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Jove judicat æquo.-Hor.
THE NEW YORK
Funds for the rebinding of this book have
been provided by a grant from
The National Endowment for the Humanities, 1989-92.
SOUTHERN QUARTERLY REVIEW.
rior to Mr. Calhoun in reasoning
.. povers --qualities of his genius, Anthon's Greek Reader, defective in its 379; Speech on the South Ameri
lexicon, its metrical indexes, its car States, 379; on home industry, notes and references to learned au- 352;. r the compromise, 385; on thorities, 526–9.
. being charged with ambition, 387; A Chemico-Physiological Diagram, by on being charged with bribery and J. Moultrie, 517.
corruption, 330, his pathos, 389; Arabella Stuart, by James, 530.
as an expositor of constitutional Alison's Europe, its monarchical ba law Mr. Calhoun superior to Mr. sis, etc., 1, 259, 532.
Clay, but inferior in power of ilAristophanes' Cloids, 223.
lustration, 390; their positions in American Oratory, 361-91; best bio the country, 391.
graphy of Calhoun and Clay to be found in their speeches, 361; Lives
C. compared, 362; Mr. Clay's magnanimity, 363; Reasoning powers Cheap Publishing, 531. of Mr. Calhoun, his quick percep- Calhoun's Speeches—see Am. Oratory. tion, ib.; his fervor, 366; Mr. Cal Clay's Speeches—see Am. Oratory. houn's speech on the Force Bill, Collections Georgia Hist. Society, reib.; his reply to Mr. Webster, 367 viewed, 391. 8-9; Extracts from his speeches, Colomba, or the Corsican Revenge, 370; consistency of statesmen, 372; 260. whether possible under our Con
D. stitution, 373; Mr. Calhoun over sensitive on this point, speech in Dream of a Day, 187. defence of his consistency, 375; his opposition to Jackson, 377; Mr.
E. Clay's knowledge of character and Exodus of the Church of Scotland, power over his hearers, 378; Infe- 469.
399; Fort St. Augustine described,
401; mistake as to its garrison and
armament, 403; such statements
tages and disadvantages to socie dictory, 401; Montiano's letter to
the governor of Cuba, 406; capture
accounts of it, ib.; magnanimity of
al and individual genesis, 288;
dency of one portion of history up-
on another in the relation of cause
and effect, 29-2; unnoticed by Her-
of Oglethorpe, 393; biographer of stages of society in chronological
the progress of civilization, 132;
government justified, 133; statisIsraelites—two epochs in their histo tics and condition of the removed
ry since the patriarchs-Ist, from tribes, 135; rapid advance of some the captivity to the destruction of of them, 136; condition of the Jerusalem-2d, since the destruc Creeks, Choctaws, Chickasaws tion, 312–13; Sadducees, 314; Kae and Cherokees, 138; Winnebagoes, rites, ib.; Pharisees, 315; Essenees, 139; Sioux, 140; Major Mitchell's 316; less distraction in the Jewish Report, 141; Gov. Chambers' Rethan Christian church accounted port, 142; causes of the rapid defor, 317; Jeshua, Hillel, Shammai, crease in number, 143; future prosPhilo. Josephus, ib.; Esoteric or pects of the Indians, 144; the quesCabbalistic and Exoteric theology, tion as to their capacity for civil318; the Meshna, Gemara and Tal ization considered, 147; they are mud, ib.; Cabbala more ancient either destined to extinction, amalthan Talmud, 320; Origin of the gamation or slavery, 150; reasons Cabbala, 322; Maimonides and for deciding upon extinction as Mendelsohn, 323; church reform, their fate, 152; signs of it already, 312; why so long delayed, 324; 153; what course of conduct such doctrines of the reformers, 325; op a conviction ought to impose upon position of the orthodox party, 326; our government, 155, The reform interesting to Christians, Interpreter, devoted to modern lan327; difficulties to be encountered,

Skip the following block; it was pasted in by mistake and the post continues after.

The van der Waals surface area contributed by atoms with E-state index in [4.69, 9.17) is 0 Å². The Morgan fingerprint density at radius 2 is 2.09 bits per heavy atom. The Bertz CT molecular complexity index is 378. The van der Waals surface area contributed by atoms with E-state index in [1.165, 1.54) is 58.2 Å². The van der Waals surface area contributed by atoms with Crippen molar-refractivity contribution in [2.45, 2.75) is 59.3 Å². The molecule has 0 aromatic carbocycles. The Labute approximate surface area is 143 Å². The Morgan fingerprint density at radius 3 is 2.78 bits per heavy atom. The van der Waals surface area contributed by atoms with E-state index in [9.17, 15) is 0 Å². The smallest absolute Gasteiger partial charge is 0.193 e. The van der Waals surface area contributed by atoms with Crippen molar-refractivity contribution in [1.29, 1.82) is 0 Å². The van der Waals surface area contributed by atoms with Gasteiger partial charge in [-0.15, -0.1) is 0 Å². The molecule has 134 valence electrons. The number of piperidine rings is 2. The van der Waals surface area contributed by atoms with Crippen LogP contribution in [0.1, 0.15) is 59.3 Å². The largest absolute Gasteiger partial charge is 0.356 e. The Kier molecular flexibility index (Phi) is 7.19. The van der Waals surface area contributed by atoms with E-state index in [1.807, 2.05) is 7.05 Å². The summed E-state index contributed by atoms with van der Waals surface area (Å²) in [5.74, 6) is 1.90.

guages, 524. 328; its natural progress-1st, to throw off superstitions not sanc
J. tioned by the Talmud---2d, revise the Talmud,-3d, reject it'altoge- James' novel, Arabella Stuart, 530. ther, 3:22; English Reformed Synagogues, 333; terrors of Jewish excommunication, 335; Dr. Jost's account of the London Society, Language, study of, promoted by the 339; duty of Rabbins according ió system pursued in the Interpreter Johlson, 340; effects of so many of B.Jenkins, 5:24; Hamilton's sysJewish holidays, 314; instrumental tem, 525. music in churches no novelty, 345; Life of Andrew Jackson, 263. introduction into Christian church, 346; Synagogue and temple melo
M. dies, ib.; Jewish statistics, 347; elements of Jewish faith, 318; dis- Mysteries of Paris, 497-516; tendencordant opinions of Maimonides, cies of fiction, 498; represents the Albo and Orbio, 349; Dr. Salo fashion rather than the spirit of mon's discourses, Path of Light,' life, ib.; popular sense of the term, Manna in the Wilderness,' 'Spirit 499; seeks entertainment without of the Mosaic religion,' 'Outward improvement, 500; society sensiaids to religion, 356-360.
tive about fictitious writings, 501; Indian Affairs, 118-156; character of purposes of the imagination under the North-American Indians, 119; proper restraints, 501; society not will be to us what the Etruscans sufficiently discriminating in its were to the Romans, 121; their censures, 502; amusement as negradual declension, 122; policy of cessary as labor, 503; depth and our government in relation to them, extent of social evil revealed in 123; Mr. Crawford's Report, 123; the Mysteries of Paris, 504; socieno injustice in our present treat ty constituted wrong, 505; the Mysment of the Indians, 125; national teries do not render vice attractive right of soil, 127; Indian right of but exhibit the iron necessity unproperty weak, 128; what a liberal der which crime is sometimes comallowance for their lands, 131; mitted, charging much of it upon ought not to be allowed to obstruct society, 506; influence of prisons